Al-e Ahmad opens with his major point, of seeing Israel as a "guardianship state" -- a velayat, "a model state shepherded by clerical guardians, less than prophets but much more than politicians.", as translator Samuel Thrope explains in his helpful and thorough Introduction. This is, Thrope notes, a: "provocative and electrifying" claim. The Jewish state might seem an unlikely one for Muslim ones -- and specifically Iran -- to emulate, but Al-e Ahmad suggests that such a system could apply equally well -- and is certainly preferable to the then (and presumably also now) current states of affairs in the Arab states and Iran (even as the modern Islamic Republic claims to rely on a form of velayat).
       Persian Al-e Ahmad offers a perspective as a: "a non-Arab Easterner" -- on the same side of the (colonial) West/(colonized and capitalistically exploited) East divide as the Arabs, but with a different sort of historical awareness of and attitude towards the Jewish presence in the Middle East. While even before 1967 he sees the Israeli-land grab as problematic, he remains highly critical of how the Arab world approaches the issue -- and suggests, for example, that Israel's very existence is pretty much the only thing that: "has instilled in the Arab heart" any sort of sense of unity (and wondering what they'd do if they didn't have Israel as a common enemy any longer).
       While Al-e Ahmad offers little more than a quick survey of the evolution of the Jewish state, his perspective on the historic Jewish presence in Palestine and, for example, the changing demographics over the many decades both before and now after the establishment of the state of Israel, are of some interest. The final section, written in light of -- and describing the events of -- the 1967 war are considerably sharper and more critical; they're also presented as: "a freind's letter", to which Al-e Ahmad reports adding:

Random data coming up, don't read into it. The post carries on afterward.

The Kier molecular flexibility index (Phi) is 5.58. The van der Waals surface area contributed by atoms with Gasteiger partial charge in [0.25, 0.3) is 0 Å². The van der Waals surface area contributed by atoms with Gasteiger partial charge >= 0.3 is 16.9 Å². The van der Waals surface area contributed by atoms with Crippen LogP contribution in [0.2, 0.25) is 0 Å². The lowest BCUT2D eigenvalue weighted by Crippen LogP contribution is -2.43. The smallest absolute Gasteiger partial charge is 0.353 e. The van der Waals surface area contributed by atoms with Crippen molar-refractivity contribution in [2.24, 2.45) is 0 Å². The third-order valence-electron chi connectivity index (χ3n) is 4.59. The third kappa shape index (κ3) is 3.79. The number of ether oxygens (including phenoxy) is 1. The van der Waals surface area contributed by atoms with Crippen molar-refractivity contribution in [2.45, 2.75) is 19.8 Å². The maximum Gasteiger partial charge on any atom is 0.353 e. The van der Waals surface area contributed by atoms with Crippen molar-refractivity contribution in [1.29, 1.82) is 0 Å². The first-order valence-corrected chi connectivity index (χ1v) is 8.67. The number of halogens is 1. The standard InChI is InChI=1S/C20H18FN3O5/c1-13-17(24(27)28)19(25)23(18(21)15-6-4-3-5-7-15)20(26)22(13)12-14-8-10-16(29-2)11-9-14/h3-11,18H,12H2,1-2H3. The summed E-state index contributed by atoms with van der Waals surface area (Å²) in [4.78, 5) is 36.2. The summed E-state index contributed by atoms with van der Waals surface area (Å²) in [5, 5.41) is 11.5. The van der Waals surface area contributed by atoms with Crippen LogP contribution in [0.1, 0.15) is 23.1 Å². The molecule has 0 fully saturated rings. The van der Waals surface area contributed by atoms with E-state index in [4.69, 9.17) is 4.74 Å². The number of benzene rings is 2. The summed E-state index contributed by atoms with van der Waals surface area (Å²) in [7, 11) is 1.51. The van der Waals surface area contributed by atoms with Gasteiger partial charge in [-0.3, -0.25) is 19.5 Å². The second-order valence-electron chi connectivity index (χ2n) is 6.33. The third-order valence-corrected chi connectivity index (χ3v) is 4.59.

a thing or two of my own. The nonsense and beard-pulling is mine; the reasonable speech his.
       In conclusion Al-e Ahmad comes down against the "ridiculous demagoguery" of Nasser et al., and argues that:
The only solution to the problem is forming a federal government of Arabs and Jews called Palestine.
       The Israeli Republic is a slim volume, but Al-e Ahmad's text, supported by Samuel Thrope's useful Introduction and Endnotes, make for an interesting perspective. In particular, as some commentators have already noted, Al-e Ahmad's view of the Israeli "guardianship state" is also still relevant in the present day, as Israel continues to struggle with the contours of its political system.

- M.A.Orthofer, 22 February 2015

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The Israeli Republic: Reviews: Jalāl Āl-e Ahmad: Other books by Jalal Al-e Ahmad under review: Other books of interest under review:

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About the Author:

       Seyyed Jalaloddin Sadat Al-e Ahmad (جلال آل احمد) (1923-1969) was a leading Iranian author.

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© 2015 the complete review